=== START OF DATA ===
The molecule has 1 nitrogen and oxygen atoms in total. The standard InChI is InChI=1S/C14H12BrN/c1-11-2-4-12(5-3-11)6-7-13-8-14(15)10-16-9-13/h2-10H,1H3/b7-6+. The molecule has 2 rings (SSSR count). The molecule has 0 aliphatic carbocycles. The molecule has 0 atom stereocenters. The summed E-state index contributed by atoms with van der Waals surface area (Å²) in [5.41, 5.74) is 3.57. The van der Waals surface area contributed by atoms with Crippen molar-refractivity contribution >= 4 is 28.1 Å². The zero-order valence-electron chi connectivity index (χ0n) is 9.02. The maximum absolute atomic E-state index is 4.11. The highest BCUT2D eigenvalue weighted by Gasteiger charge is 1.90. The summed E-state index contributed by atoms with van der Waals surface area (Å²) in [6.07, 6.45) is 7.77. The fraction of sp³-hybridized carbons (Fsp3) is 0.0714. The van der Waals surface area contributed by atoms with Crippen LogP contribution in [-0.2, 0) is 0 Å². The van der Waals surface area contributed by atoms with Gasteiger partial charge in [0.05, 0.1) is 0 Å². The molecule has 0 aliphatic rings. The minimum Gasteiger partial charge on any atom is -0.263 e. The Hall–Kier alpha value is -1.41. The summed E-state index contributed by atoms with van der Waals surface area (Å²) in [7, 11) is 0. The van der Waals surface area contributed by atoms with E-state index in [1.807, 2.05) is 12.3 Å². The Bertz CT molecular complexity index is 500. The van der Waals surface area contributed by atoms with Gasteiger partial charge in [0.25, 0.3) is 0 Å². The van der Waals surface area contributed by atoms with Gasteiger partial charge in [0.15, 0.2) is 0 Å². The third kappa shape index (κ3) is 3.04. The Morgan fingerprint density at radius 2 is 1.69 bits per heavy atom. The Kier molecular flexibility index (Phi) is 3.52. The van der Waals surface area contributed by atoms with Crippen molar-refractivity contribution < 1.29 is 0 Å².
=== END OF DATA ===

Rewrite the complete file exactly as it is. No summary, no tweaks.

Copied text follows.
The molecule has 1 nitrogen and oxygen atoms in total. The standard InChI is InChI=1S/C14H12BrN/c1-11-2-4-12(5-3-11)6-7-13-8-14(15)10-16-9-13/h2-10H,1H3/b7-6+. The molecule has 2 rings (SSSR count). The molecule has 0 aliphatic carbocycles. The molecule has 0 atom stereocenters. The summed E-state index contributed by atoms with van der Waals surface area (Å²) in [5.41, 5.74) is 3.57. The van der Waals surface area contributed by atoms with Crippen molar-refractivity contribution >= 4 is 28.1 Å². The zero-order valence-electron chi connectivity index (χ0n) is 9.02. The maximum absolute atomic E-state index is 4.11. The highest BCUT2D eigenvalue weighted by Gasteiger charge is 1.90. The summed E-state index contributed by atoms with van der Waals surface area (Å²) in [6.07, 6.45) is 7.77. The fraction of sp³-hybridized carbons (Fsp3) is 0.0714. The van der Waals surface area contributed by atoms with Crippen LogP contribution in [-0.2, 0) is 0 Å². The van der Waals surface area contributed by atoms with Gasteiger partial charge in [0.05, 0.1) is 0 Å². The molecule has 0 aliphatic rings. The minimum Gasteiger partial charge on any atom is -0.263 e. The Hall–Kier alpha value is -1.41. The summed E-state index contributed by atoms with van der Waals surface area (Å²) in [7, 11) is 0. The van der Waals surface area contributed by atoms with E-state index in [1.807, 2.05) is 12.3 Å². The Bertz CT molecular complexity index is 500. The van der Waals surface area contributed by atoms with Gasteiger partial charge in [0.25, 0.3) is 0 Å². The van der Waals surface area contributed by atoms with Gasteiger partial charge in [0.15, 0.2) is 0 Å². The third kappa shape index (κ3) is 3.04. The Morgan fingerprint density at radius 2 is 1.69 bits per heavy atom. The Kier molecular flexibility index (Phi) is 3.52. The van der Waals surface area contributed by atoms with Crippen molar-refractivity contribution < 1.29 is 0 Å².